West Side Story - Supplemental Materials; Go to the Learning Guide for this film. Helpful Background:Puerto Rico is a large island in the Caribbean approximately 3,435 square miles in size. It was discovered by Columbus in 1493 and its people are of mixed Spanish and African descent, with the Spanish influence predominating. It was acquired by the United States after the Spanish American War. Tony: I'll be all right. Suggested Response: This is an accurate description of their situation.

Romeo & Juliet Using this Guide List of other study guides The notes were prepared for use with an edition of Romeo and Juliet bound together with the book for West Side Story and in conjunction with a showing of Franco Zeffirelli's film version of the play, but they will be useful with any edition or production. The introduction focuses primarily on comparisons with West Side Story, so it has relatively little to say about the play as such. Although Shakespeare's dialogue often reads beautifully enough on the page, please keep in mind that he never intended his words to be read. Shakespeare wrote almost no original plots. Italian cities were infamous for their long-lasting, deadly feuds between prominent families. Prologue Modern taste prefers not to be told right at the beginning of a play how it will end; but many in Shakespeare's audience already knew the story and were looking to enjoy how well it was told, not seeking to be surprised by original plot turns. Act I: Scene 1 Act I: Scene 2

Key moments and facts | Romeo and Juliet | Royal Shakespeare Company Key moments in Romeo and Juliet and some significant facts about the play and its characters. Every director will choose their own key moments in Romeo and Juliet depending on how they are interpreting the play. Here we've listed some important moments in the order in which they appear in the play. Shakespeare Lives - Shakespeare's strong-willed women What can you learn from Shakespeare’s heroines? Image copyright The Globe Kim Kardashian West might be today's leading lady, but teenage girls could learn a lot more from Shakespeare's heroines, a head teacher has claimed. Jane Lunnon, head of Wimbledon High School, says Shakespeare's Cleopatra, Beatrice, Rosalind and Viola are far better role models. So what did William Shakespeare's heroines know that might help teenagers today? The heroines on Mrs Lunnon's list have one thing in common. They were all underestimated, says Erica Whyman, deputy artistic director of the Royal Shakespeare Company (RSC). "What ties together all of these characters is that they are treated as though they don't have the political or intellectual firepower that they have," she says. Whyman says Shakespeare was very perceptive about society's expectations of women, and he liked to overturn them. Cleopatra: 'Never weak' Image copyright Royal Shakespeare Company The beautiful and seductive Cleopatra, Queen of Egypt, ultimately kills herself for love. Viola: 'So bold'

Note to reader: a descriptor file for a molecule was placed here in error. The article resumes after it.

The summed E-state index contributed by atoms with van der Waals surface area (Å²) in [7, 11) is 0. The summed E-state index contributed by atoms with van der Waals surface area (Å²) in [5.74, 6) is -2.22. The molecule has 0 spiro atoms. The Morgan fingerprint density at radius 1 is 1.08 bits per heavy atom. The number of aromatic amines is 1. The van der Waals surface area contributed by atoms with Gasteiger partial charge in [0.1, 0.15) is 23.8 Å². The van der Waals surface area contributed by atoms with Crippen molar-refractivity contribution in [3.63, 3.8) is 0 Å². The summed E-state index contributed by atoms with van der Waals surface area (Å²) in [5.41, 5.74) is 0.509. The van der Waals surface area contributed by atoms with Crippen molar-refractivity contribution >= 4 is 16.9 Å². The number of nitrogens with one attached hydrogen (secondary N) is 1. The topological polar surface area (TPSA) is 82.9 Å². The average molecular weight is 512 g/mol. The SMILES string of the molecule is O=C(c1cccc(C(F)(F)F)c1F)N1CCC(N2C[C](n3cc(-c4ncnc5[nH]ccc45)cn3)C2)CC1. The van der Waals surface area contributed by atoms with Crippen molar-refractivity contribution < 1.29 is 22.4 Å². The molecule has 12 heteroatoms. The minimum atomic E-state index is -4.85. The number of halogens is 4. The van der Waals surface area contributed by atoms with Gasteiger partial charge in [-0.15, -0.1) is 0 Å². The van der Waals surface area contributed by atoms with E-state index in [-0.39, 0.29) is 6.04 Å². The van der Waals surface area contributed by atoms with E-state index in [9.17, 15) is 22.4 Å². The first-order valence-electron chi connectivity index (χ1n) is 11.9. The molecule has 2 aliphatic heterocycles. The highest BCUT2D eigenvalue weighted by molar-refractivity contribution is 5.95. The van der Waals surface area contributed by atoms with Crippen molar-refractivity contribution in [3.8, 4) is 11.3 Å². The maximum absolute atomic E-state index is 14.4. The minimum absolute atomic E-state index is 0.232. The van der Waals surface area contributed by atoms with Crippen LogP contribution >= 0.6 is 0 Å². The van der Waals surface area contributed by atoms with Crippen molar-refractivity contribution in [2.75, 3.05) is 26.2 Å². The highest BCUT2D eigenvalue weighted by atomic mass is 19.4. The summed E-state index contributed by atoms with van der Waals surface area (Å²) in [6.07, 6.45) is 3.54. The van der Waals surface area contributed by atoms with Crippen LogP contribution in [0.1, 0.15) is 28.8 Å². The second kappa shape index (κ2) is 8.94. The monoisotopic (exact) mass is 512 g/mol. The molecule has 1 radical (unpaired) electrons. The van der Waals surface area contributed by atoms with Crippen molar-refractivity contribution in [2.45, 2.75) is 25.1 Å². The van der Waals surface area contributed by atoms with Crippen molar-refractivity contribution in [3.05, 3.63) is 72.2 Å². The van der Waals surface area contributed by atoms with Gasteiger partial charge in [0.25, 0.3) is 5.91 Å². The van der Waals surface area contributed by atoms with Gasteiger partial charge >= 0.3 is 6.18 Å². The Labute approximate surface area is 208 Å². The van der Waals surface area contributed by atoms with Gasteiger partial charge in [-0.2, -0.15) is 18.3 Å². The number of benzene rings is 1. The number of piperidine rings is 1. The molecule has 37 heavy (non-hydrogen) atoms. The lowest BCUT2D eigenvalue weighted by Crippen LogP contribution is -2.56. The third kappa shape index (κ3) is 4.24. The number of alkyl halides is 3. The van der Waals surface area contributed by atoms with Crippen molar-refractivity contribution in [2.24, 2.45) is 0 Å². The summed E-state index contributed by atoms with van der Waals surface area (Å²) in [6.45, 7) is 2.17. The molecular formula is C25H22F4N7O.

Ger vi eleverna utrymme att ta ut svängarna kommer lärandet till liv i spännande former Mia Smith är legitimerad lärare i engelska och tyska, år 6-9 och undervisar på Valhamraskolan i Partille. För många av Sveriges lärare är hon också en av ämnesspanare på uppdrag av Lärarnas Riksförbund. Det är naturligtvis ingen slump. Mia vet vad hon talar om och hennes lärargärning bygger på väl förankrade pedagogiska metoder i kombination med nytänk. Med ett mycket tydligt fokus på uppdraget och målen, låter hon både eleverna och sig själv ständigt utvecklas i sitt lärande. Hon skapar hela tiden nya och fler möjligheter som ger eleverna olika vägar till att visa sitt kunnande. – Vi hamnar alla som språkanvändare i lägen där vi saknar ett ord eller uttryck vi vill använda, eller där vi stöter på något som vi inte förstår. Programmering i Scratch Mia återkommer till möjligheterna som finns i våra kursplaner och att begränsningarna för vad vi kan göra egentligen bara existerar inom oss själva. – Här på skolan har lärarna bra koll och vi får verkligen en bra utbildning.

Drama - 60 Second Shakespeare - Shakespeare's plays, themes and characters - Romeo and Juliet Detalle de la infografía en español de... - Practica español How the English Language Is Shakespeare's Language | Grammarly Blog Almost all students of English, native and non-native speakers alike, have to study the works of William Shakespeare. Most do so begrudgingly. Part of this reaction is because, despite reassurances from teachers that Shakespeare was one of the most influential writers in the English language (and in the world), many students don’t understand exactly how profound Shakespeare’s influence was on the development of the English language. Here’s some food for thought: Before Shakespeare’s time, written English was, on the whole, not standardized. Because of the profound impact of Shakespeare’s language on the way we speak today, studying the works of Shakespeare is an indispensable part of cultural education. Did you study Shakespeare’s works?